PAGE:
University of Calgary Researcher Develops New Autonomous Drones



Development is underway at the University of Calgary in Canada to make autonomous flight in unmanned aerial vehicles (UAVs) a reality, without the use of GPS technology.

TUN spoke with Dr. Mozhdeh Shahbazi, a professor of geomatics engineering at University of Calgary’s Schulich School of Engineering, regarding her new drone technology.

Shahbazi has spent her academic and professional career advancing fine-scale 3D mapping and modeling technology. To Shahbazi, UAVs serve as a “platform to improve mapping and navigation purposes.”

Until now, UAVs have relied on GPS technology to guide them through the air.

The problem is, when the flying machines reach urban areas, skyscrapers and other urban infrastructures cut off the GPS signal. In rural areas, trees do the same.

Shahbazi recognizes the faults of past autonomous flight, but sees potential in the idea.

“Autonomous UAVs or other types of unmanned systems (robots) can be extensively applicable as geo-spatial tools if we teach them properly how to interact with the environment around them for safely navigating themselves and, also, for fulfilling the mapping missions that we give them,” said Shahbazi.

“The geomatics applications of these solutions, which I am interested in, include infrastructure inspection, on-demand emergency mapping, city modeling, wildlife management, and precision farming.” 

Shahbazi has developed a short-term research plan to meet her long-term goals.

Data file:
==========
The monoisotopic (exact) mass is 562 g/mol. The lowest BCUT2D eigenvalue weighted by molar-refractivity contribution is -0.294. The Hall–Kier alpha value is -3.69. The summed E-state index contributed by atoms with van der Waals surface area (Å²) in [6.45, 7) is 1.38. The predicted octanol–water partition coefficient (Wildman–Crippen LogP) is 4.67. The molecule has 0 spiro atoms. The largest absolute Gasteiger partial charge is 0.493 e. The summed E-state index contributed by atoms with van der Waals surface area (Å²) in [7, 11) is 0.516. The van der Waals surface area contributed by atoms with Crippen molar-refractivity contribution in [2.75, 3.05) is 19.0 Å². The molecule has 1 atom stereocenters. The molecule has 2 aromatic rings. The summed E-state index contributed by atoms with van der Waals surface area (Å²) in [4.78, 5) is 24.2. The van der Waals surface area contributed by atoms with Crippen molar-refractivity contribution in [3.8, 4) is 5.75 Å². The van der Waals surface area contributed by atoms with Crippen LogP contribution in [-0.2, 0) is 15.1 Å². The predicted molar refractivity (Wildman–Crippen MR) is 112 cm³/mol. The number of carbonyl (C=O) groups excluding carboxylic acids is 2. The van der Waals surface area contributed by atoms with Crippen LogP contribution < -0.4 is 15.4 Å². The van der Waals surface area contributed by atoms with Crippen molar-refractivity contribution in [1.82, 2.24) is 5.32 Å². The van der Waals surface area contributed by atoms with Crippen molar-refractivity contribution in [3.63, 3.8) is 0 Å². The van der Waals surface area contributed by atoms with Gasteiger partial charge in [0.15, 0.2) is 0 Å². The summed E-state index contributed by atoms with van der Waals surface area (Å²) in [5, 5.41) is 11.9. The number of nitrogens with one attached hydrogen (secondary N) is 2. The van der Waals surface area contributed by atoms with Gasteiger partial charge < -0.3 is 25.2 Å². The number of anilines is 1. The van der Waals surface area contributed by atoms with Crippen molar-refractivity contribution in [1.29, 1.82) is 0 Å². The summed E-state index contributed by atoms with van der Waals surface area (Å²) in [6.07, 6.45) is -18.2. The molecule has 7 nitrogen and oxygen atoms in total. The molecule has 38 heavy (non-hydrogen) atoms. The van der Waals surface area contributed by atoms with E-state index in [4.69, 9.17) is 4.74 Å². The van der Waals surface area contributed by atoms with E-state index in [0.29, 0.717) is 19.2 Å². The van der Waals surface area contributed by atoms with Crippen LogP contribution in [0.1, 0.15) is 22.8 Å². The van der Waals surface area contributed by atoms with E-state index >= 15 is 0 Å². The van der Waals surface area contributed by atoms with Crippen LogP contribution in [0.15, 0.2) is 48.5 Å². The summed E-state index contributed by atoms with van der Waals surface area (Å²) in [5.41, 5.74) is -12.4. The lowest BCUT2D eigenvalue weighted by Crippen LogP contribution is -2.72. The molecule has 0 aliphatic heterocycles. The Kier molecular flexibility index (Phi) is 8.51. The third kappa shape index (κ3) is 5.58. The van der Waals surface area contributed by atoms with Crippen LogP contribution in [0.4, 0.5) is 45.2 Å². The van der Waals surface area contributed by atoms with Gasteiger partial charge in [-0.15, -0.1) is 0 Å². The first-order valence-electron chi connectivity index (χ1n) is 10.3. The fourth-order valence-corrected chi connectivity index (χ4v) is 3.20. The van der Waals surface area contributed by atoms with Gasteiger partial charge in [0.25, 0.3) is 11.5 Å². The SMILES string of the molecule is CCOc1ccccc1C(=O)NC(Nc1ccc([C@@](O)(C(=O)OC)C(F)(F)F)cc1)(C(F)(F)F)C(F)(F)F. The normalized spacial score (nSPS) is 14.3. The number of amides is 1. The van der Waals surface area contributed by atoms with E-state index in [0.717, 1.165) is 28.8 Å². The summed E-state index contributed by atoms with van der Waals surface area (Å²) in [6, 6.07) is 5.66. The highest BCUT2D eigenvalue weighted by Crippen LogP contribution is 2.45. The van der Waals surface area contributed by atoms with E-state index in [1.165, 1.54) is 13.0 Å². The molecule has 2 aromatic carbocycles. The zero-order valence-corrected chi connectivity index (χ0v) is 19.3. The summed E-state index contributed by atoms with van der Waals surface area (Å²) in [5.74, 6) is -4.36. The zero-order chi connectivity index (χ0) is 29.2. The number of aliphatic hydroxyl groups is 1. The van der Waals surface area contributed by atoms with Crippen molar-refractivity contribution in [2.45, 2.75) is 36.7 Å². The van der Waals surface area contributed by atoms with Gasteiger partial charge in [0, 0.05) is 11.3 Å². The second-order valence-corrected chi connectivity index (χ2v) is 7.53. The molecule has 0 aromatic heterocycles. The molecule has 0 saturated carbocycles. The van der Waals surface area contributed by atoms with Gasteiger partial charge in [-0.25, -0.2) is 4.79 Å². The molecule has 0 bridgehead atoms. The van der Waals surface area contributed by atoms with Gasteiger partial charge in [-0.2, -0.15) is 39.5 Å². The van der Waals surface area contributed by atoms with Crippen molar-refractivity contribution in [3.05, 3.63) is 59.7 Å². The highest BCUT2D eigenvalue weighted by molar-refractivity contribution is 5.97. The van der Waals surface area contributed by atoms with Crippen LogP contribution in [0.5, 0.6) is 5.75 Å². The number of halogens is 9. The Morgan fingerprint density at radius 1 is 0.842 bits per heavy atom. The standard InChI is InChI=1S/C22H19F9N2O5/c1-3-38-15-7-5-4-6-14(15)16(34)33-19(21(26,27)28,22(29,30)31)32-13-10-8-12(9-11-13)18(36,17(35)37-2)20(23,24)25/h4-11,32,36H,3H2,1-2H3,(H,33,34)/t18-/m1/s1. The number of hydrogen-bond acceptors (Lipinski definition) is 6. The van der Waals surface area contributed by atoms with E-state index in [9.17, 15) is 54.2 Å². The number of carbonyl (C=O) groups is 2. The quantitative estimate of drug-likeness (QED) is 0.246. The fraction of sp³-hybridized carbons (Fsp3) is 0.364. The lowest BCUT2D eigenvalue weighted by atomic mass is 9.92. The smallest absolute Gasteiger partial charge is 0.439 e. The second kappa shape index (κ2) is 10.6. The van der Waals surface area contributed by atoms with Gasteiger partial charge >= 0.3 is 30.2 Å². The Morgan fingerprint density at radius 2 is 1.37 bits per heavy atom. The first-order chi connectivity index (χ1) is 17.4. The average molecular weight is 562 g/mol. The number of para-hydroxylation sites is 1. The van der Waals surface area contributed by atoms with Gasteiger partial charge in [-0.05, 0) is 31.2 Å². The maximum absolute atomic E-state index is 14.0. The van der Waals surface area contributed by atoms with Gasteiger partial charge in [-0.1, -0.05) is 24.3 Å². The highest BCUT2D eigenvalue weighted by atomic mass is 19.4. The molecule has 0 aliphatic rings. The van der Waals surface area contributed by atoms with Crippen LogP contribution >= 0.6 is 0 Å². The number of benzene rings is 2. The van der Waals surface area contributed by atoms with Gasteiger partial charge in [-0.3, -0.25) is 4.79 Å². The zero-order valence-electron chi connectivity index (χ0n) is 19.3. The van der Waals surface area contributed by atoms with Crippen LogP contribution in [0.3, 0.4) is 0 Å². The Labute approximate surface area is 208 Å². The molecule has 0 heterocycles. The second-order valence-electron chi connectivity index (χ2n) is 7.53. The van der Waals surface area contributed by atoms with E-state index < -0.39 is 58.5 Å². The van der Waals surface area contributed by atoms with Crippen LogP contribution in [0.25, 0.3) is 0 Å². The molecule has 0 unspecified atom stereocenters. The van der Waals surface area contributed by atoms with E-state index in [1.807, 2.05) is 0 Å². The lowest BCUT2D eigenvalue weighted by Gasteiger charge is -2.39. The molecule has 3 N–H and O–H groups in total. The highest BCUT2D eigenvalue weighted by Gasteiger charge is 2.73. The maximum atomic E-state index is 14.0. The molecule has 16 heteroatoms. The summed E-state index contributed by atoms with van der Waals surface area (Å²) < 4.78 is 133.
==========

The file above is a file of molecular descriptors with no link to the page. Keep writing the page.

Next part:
To reach her objectives, she plans on “implementing vision-based techniques of precise navigation”, creating a “task-based active view planning for autonomous image acquisition,” and developing “semantic stereo-vision computation for automated and accurate 3D mapping of infrastructure.”

This means, her new 3D technology should be able to “see” the urban infrastructures, such as buildings, telecommunication towers, powerlines, and roads, to gauge its location.

“Using multiple cameras, UAVs can view the surrounding environment in 360 degrees and perform real-time 3D reconstruction,” said Shahbazi.

“It uses this information to determine both its current position and its next move, which should be concerned with not only reaching the desired destination safely but also accomplishing the task it’s been given.”

For example, her technology could see an urban power line insulator and use that to get it from point A to point B.

Using 3D-mapping technology, a drone would use laser and infrared sensors to see the depth between two objects, like a human eye.

“It should realize that an insulator has cylindrical extension and needs to be viewed from different angles in order to be fully reconstructed,” said Shahbazi.

Shahbazi has not yet tested her technology in the field, but has been collaborating with Augmented Urban Space Modeling Lab at York University, under the supervision of Dr. Gunho Sohn, an associate professor of geomatics engineering at York University.

Initial tests will be conducted in indoor flight zones, where flying machines beyond the visual line of sight is permitted.

“When it is time for real-world tests, I am not sure how, or if Transport Canada will issue a certificate for flying such a system,” said Shahbazi.

“However, I hope that the knowledge about these types of systems would increase, and precise instructions would be put in place to verify, regulate and certify them.”

Shahbazi is optimistic when looking towards the future.

“We shouldn’t forget the advancements that are made on regulating self-driving cars,” she said.

“Similarly, fully autonomous vision-based UAVs will find their place sooner or later.”

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